By Mack Chico
Rated: PG-13 for some intense sequences of terror and disturbing images.
Release Date: 2009-03-27
Starring: Adam Simon, Tim Metcalfe
Official Website: http://www.hauntinginconnecticut.com/
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The Haunting in Connecticut is a tedious and pedestrian film that gives ghost stories a bad name. Director Peter Cornwell‘s film is so bereft of substance that when it comes to generating atmosphere and scares, an inordinate abundance of “frightful” moments are needed to keep viewers attentive. Assessing the film’s capacity for entertainment, ‘The Haunting in Connecticut’ is a tough task to like.
The film relies on the “based on a true story” crutch, which is a good indication that the movie is in trouble. This story focuses on a family forced to relocate near a clinic where their teenage son was being treated for cancer. The family begins experiencing violent, supernatural events that the parents first blame on stress from the illness, but they later discover that their new home is a former mortuary with a dark past.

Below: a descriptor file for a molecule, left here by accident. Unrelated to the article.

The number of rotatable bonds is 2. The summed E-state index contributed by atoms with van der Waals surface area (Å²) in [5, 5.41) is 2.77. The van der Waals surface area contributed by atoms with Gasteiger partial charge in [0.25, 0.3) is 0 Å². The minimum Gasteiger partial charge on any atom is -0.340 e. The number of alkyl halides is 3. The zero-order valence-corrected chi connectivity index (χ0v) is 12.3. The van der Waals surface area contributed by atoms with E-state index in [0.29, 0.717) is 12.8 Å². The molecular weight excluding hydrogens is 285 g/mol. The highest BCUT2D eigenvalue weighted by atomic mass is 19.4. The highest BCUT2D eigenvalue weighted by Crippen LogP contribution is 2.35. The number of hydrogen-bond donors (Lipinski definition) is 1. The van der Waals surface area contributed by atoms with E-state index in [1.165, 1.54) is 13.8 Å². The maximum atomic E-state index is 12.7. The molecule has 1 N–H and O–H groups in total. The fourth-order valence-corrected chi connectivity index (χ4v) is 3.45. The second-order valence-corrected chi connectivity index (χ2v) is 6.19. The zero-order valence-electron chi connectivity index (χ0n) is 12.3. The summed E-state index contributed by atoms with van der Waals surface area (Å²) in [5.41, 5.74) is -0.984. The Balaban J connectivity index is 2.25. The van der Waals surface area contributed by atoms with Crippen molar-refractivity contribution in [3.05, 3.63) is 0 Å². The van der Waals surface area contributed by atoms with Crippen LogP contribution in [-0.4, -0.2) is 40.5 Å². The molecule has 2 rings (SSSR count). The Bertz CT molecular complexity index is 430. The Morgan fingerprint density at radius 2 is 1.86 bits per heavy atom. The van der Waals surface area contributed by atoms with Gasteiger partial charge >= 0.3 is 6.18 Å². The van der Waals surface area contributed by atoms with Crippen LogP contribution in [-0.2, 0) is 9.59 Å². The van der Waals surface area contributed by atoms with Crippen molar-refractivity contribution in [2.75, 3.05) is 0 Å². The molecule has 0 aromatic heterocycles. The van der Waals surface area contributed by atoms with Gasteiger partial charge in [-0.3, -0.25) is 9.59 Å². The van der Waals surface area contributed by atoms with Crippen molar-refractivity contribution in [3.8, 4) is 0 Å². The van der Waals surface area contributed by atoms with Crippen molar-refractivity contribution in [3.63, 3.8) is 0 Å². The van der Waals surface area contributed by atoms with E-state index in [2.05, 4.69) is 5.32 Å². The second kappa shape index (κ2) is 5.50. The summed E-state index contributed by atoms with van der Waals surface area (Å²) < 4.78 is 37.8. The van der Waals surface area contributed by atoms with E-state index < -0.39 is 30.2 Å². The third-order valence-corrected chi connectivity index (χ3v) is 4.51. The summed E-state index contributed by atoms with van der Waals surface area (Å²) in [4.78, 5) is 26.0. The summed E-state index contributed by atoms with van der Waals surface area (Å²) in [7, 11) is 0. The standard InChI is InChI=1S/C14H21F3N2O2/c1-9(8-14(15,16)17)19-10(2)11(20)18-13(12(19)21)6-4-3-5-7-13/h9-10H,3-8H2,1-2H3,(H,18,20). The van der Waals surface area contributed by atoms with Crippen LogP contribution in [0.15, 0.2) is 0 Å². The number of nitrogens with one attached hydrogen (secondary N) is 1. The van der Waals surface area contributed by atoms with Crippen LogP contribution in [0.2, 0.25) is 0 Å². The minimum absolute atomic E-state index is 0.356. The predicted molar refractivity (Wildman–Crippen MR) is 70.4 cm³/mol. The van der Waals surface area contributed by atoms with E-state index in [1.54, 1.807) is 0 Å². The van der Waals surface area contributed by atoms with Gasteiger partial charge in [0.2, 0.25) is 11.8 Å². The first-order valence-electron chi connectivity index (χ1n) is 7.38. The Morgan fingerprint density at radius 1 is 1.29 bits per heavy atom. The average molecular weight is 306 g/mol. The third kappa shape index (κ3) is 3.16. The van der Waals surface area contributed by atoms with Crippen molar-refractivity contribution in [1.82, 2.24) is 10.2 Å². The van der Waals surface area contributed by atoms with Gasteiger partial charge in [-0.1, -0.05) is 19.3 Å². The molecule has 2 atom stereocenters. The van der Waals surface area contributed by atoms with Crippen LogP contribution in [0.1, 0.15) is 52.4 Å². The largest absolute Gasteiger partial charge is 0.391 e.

Perhaps most vexing is the script’s directives of having the protagonists go back to their separate beds and try to sleep amongst all the specters and spooky occurrences that are happening in their new quarters. Have any of the filmmakers ever heard of rational when it comes to writing these horror movies? Besides that, the ‘mystery’ is void of mystery, flashback sequences are laughable and the special effects for the ectoplasm are sad. Follow that with some over-the-top acting and unintentionally hilarious dialogue and you have yourself a monumental failure.
It’s hard to imagine horror fans will like this. It’s poorly made and badly written. Nevertheless, it does offer some suspenseful moments, but never enough to justify the price of admission. The PG-13 rating assures that nothing overtly gruesome or shocking is shown. Everything is sanitized so younger viewers can gaze upon it without going blind.